This is an archive of the Treatment Action Campaign's public documents from December 1998 until October 2008. I created this website because the TAC's website appears unmaintained and people were concerned that it
was becoming increasingly hard to find important documents.

The menu items have been slightly edited and a new stylesheet applied to the site. But none of the documents have been edited, not even for minor errors. The text appears on this site as obtained from the Internet Archive.

The period covered by the archive encompassed the campaign for HIV medicines, the civil disobedience campaigns, the Competition Commission complaints, the 2008 xenophobic violence and the PMTCT, Khayelitsha health workers and Matthias Rath court cases.

MTCTP Pamphlet

All materials on this page that have been written and produced by TAC may be reproduced and distributed at no charge and without TAC's permission, so long as the original writers are acknowledged. If you choose to modify the original documents, it must be clearly indicated what your additions are and the original authors must still be acknowledged. Please note, however, that some documents have not been produced by TAC and this notice does not apply to them.

Mother-to-Child Transmission Prevention Pamphlet
Distributed in Cape Town

Nevirapine/AZT for Pregnant Women with HIV Now!

Only 40 in every 100 women with HIV will pass the virus on to their babies during and after birth. This can be reduced by half with medicine. The government can implement a Mother-to-Child-Transmission-Prevention (MTCTP) programme that will prevent 2500 babies a month from contracting HIV. Children with HIV get sick much more often and suffer tremendously. In that time, their mother may also get ill and be denied proper healthcare. This must stop.

What Medicines can be Used to Prevent Mother-to-Child-Transmission of HIV?

These are the different medicines available to reduce the risk of HIV transmission from a mother to her child.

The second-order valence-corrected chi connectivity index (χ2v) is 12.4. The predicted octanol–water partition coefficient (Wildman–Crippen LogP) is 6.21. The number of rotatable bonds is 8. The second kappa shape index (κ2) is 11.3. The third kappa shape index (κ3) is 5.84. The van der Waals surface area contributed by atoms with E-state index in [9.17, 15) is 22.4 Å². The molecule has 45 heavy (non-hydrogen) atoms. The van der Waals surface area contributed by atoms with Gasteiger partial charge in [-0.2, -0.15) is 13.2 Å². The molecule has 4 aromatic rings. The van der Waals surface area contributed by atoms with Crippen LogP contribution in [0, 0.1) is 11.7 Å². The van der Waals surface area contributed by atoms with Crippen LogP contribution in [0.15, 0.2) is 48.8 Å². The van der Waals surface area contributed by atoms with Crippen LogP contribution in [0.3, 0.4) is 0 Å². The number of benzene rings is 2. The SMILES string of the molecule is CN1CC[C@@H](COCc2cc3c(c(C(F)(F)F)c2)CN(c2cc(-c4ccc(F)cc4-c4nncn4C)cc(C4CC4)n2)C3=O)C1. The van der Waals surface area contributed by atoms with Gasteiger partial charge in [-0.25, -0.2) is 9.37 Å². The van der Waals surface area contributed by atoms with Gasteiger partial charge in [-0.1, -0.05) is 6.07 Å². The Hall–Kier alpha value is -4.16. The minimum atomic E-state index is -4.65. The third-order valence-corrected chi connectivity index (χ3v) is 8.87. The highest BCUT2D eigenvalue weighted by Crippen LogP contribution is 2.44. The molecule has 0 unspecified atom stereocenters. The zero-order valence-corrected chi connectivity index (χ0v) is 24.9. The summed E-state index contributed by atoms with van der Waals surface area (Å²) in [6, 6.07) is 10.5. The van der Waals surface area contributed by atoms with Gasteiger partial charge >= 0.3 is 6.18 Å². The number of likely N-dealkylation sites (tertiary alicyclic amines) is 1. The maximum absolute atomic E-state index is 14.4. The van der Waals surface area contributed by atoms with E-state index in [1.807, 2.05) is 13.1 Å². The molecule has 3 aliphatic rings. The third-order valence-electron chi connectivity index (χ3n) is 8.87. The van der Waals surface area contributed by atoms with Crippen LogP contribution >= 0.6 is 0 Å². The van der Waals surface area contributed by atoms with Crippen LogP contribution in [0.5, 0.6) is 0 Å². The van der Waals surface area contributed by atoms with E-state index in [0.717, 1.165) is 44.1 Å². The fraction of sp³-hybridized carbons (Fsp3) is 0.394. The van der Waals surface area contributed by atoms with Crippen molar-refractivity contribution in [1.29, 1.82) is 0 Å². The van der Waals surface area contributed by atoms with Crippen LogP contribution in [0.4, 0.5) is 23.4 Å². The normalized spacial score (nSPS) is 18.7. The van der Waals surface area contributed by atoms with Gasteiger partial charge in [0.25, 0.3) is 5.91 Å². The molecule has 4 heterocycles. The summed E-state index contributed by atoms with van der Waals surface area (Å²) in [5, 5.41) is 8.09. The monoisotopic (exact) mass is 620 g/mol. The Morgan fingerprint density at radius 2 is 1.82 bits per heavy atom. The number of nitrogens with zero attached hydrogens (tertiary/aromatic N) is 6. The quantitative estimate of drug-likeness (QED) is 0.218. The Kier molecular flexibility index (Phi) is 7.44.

Scientific studies from around the world and Africa show that AZT reduces the chance of a mother transmitting the virus to her child by half.
AZT is one of the oldest available treatments for HIV and all its side-effects have been studied. A short course for prevention does not have any lasting side-effects on mother or child.

Nevirapine (NVP)

Scientific evidence from Uganda and South Africa shows that NVP is cheaper and easier to use than AZT, and it is as effective.
NVP has one disadvantage over AZT. Like AZT, it is one of the medicines that can be used to treat all people with HIV. However, in some cases pregnant mothers who take NVP for MTCTP may not be able to use it again. Some can use it again after two years. This is called drug resistance. This limits the treatment options available to the mother. However, there are alternatives.

Why must the Government Implement an MTCTP programme?

Constitutional Reasons

  • The Constitution says that the government has a duty to respect and preserve human life. It also says that all women have a right to make choices about bearing children. Crucially, the government has a duty to provide everyone with access to health care within its budget.
  • Treating pregnant women with HIV with NVP or AZT will definitely reduce the HIV infection rate in South Africa and save thousands of lives.
  • Moral Reason

  • The majority of women and children affected are poor and black. To deny them access to medication says that the lives of poor, black women are cheap. This is immoral.
  • Economic Reasons

  • A University of Cape Town study has shown that preventing babies from getting HIV is cheaper than the hospital and medical costs that would be incurred if an MTCTP program is not implemented.
  • The state loses approximately R800m a year by failing to prevent HIV in babies.
  • Implementing MTCTP will only cost the state approximately R80 million a year, about 1% of the total health budget.
  • Implement an MTCTP Programme Now!
  • TAC demands that the government immediately implement a programme to prevent mother-to-child-transmission of HIV.

    This programme must be implemented in the five most affected provinces at primary healthcare level.